the effects of alcohol on pilot performance and safety

Dr Dougal Watson

The piloting of an aircraft is a complex task. It requires the interpretation of a variety of sensory information, the cognitive evaluation of this information, and the performance of various motor tasks in response to the perceived situation. The basic faculties required to be able to successfully pilot an aircraft include adequate and unimpaired senses of vision and hearing, sufficient intelligence and judgement, suitable personality, and motor skills. The motor skills necessary include adequate power, dexterity, and coordination to manipulate aircraft controls, sufficient power and coordination of speech for radio based communication, and the strength and agility to allow entrance-to and egress-from an aircraft. Substantial training is then required to turn these basic attributes into the ability to successfully and safely pilot an aircraft.

The demands of flying an aircraft are greater than those of driving a car. The pilot is exposed to additional factors such as the hypoxia of increasing altitude, high noise levels, the requirement for radio communication with the outside world, higher accelerations during aircraft manoeuvring, and visual-vestibular illusions with the potential for loss of three dimensional orientation. Even quite low levels of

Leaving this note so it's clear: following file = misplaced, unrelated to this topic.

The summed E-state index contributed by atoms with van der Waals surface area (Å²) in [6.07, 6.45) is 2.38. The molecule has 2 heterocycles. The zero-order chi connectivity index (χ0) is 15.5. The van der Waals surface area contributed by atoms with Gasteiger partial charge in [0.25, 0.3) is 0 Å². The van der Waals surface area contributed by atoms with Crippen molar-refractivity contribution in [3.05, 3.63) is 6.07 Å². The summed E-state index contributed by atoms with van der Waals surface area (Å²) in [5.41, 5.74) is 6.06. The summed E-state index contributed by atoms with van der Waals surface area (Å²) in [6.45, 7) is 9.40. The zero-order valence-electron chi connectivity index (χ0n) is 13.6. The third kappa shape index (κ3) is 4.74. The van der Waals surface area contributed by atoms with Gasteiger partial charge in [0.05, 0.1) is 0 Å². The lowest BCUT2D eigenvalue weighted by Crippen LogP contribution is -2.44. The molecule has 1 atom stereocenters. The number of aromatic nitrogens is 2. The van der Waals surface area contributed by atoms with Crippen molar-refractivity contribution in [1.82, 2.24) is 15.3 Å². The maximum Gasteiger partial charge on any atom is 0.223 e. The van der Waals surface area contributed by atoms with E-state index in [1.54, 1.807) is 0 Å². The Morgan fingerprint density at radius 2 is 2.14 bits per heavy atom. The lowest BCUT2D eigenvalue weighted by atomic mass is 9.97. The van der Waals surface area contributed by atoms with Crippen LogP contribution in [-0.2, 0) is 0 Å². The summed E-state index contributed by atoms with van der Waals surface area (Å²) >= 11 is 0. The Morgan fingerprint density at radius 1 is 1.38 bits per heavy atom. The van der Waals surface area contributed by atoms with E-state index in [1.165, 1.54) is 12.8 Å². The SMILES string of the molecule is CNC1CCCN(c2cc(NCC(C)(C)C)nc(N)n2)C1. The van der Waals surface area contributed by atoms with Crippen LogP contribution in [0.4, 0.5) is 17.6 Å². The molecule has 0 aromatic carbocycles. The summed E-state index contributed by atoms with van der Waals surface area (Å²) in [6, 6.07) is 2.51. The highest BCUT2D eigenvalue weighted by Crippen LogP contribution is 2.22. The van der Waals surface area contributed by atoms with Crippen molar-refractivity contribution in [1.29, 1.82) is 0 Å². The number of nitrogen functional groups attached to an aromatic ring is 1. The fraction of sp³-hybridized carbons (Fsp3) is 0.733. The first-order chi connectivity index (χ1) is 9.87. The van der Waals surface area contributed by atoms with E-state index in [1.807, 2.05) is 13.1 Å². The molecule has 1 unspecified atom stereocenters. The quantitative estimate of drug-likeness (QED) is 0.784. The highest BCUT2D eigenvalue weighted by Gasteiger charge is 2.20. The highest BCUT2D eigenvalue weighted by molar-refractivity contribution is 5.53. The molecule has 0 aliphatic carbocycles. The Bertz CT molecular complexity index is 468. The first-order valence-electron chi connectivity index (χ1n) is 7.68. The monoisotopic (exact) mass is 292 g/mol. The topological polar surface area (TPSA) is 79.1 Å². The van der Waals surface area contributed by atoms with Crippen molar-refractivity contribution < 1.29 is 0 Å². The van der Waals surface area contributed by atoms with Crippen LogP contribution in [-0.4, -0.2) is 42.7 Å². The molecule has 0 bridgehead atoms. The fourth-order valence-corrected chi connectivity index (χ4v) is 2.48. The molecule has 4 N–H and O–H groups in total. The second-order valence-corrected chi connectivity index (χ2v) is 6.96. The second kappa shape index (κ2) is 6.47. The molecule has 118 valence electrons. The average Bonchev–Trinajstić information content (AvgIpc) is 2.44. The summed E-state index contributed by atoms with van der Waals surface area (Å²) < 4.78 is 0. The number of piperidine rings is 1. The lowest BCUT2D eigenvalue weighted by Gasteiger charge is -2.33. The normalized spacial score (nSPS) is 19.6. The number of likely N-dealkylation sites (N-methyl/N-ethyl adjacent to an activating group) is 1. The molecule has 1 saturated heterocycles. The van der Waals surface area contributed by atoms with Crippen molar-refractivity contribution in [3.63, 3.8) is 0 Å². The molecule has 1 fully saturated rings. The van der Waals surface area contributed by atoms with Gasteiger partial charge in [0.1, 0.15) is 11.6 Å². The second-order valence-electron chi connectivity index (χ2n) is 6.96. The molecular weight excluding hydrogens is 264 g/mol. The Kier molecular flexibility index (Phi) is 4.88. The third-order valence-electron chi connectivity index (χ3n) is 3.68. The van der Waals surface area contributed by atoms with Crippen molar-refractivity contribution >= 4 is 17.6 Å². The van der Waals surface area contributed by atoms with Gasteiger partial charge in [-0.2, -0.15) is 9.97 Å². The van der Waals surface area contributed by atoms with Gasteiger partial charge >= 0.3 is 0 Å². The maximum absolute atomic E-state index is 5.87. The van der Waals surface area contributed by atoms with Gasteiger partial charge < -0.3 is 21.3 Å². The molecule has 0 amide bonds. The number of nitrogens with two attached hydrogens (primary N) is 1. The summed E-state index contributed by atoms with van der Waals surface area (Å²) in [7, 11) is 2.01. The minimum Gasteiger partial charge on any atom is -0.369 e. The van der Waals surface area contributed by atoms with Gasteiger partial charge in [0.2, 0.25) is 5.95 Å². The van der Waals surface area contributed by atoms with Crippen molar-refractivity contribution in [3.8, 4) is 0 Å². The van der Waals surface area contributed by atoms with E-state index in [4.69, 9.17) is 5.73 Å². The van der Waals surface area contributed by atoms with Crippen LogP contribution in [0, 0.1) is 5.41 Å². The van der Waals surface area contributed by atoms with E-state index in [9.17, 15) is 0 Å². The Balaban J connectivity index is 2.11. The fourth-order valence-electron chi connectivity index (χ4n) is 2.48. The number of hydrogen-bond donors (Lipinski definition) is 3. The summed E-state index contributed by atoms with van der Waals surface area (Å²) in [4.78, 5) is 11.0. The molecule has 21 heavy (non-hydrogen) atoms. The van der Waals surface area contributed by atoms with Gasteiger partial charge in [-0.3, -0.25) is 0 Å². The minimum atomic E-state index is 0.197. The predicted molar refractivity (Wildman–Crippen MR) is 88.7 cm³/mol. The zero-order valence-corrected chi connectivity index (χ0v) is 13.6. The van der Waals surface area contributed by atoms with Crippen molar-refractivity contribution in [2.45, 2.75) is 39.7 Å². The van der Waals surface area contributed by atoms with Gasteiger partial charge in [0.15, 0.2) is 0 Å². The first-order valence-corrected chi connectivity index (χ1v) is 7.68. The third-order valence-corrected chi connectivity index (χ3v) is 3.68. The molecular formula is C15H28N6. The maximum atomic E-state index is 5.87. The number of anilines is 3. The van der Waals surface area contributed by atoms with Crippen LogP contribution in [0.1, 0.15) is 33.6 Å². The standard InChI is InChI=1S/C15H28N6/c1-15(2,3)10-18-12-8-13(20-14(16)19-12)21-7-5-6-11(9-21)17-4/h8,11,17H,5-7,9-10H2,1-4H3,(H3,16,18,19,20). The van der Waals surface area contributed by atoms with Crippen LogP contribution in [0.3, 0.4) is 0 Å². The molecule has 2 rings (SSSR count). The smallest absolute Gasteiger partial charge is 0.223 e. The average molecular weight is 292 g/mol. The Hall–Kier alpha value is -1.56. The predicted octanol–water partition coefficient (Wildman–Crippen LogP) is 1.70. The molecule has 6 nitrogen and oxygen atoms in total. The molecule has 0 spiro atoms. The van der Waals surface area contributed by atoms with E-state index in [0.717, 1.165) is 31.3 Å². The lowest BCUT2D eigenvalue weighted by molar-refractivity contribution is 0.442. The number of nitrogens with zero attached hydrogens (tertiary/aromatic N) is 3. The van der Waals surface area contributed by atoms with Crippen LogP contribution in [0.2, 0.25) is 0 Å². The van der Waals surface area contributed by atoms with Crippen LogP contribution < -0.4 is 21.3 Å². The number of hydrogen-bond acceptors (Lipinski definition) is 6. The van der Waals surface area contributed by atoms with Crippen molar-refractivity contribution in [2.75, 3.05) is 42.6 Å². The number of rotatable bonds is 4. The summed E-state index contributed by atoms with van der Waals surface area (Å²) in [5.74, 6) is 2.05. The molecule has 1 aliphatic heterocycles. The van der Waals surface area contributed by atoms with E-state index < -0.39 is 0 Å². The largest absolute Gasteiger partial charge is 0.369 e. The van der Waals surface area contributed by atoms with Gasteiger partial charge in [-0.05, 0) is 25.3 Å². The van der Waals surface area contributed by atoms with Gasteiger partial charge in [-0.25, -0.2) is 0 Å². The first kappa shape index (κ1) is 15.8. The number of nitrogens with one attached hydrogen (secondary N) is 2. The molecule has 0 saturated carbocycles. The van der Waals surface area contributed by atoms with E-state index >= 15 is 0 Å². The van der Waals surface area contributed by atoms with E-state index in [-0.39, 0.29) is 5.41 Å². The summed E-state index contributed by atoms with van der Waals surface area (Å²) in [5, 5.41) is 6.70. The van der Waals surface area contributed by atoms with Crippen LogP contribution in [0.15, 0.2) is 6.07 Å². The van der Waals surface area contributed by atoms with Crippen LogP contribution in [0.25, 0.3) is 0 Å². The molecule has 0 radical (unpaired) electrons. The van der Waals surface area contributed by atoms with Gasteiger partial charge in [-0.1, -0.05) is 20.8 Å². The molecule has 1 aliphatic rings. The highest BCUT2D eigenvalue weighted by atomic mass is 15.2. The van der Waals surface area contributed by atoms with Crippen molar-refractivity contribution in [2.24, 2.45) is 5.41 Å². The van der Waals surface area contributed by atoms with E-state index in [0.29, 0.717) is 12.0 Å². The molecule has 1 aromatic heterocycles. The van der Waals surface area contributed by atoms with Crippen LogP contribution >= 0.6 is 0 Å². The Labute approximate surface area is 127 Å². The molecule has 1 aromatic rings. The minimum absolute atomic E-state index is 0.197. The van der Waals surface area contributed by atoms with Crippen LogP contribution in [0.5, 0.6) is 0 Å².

alcohol can act to impair the human faculties required to fly in a safe and effective manner.

The ingestion of alcohol influences virtually every system in the human body in some way or another. The most readily apparent effects of alcohol are usually a result of its effect on our central nervous system. The metabolism of all other body systems is altered. Included is the gastro-intestinal tract, the liver and pancreas, muscles, the blood, the heart, endocrine organs, the immune system, the respiratory system, fluid and electrolyte balance, and possibly even the incidence of cancer. The effect of alcohol most pertinent to aviation is its impairment of a variety of central nervous system functions.

Association with fatal aircraft accidents.

During the last four decades the relationship between alcohol ingestion and fatal aircraft accidents has been reviewed intensively (5). A high incidence of the presence of alcohol in the blood of pilots involved in fatal general aviation accidents has been demonstrated.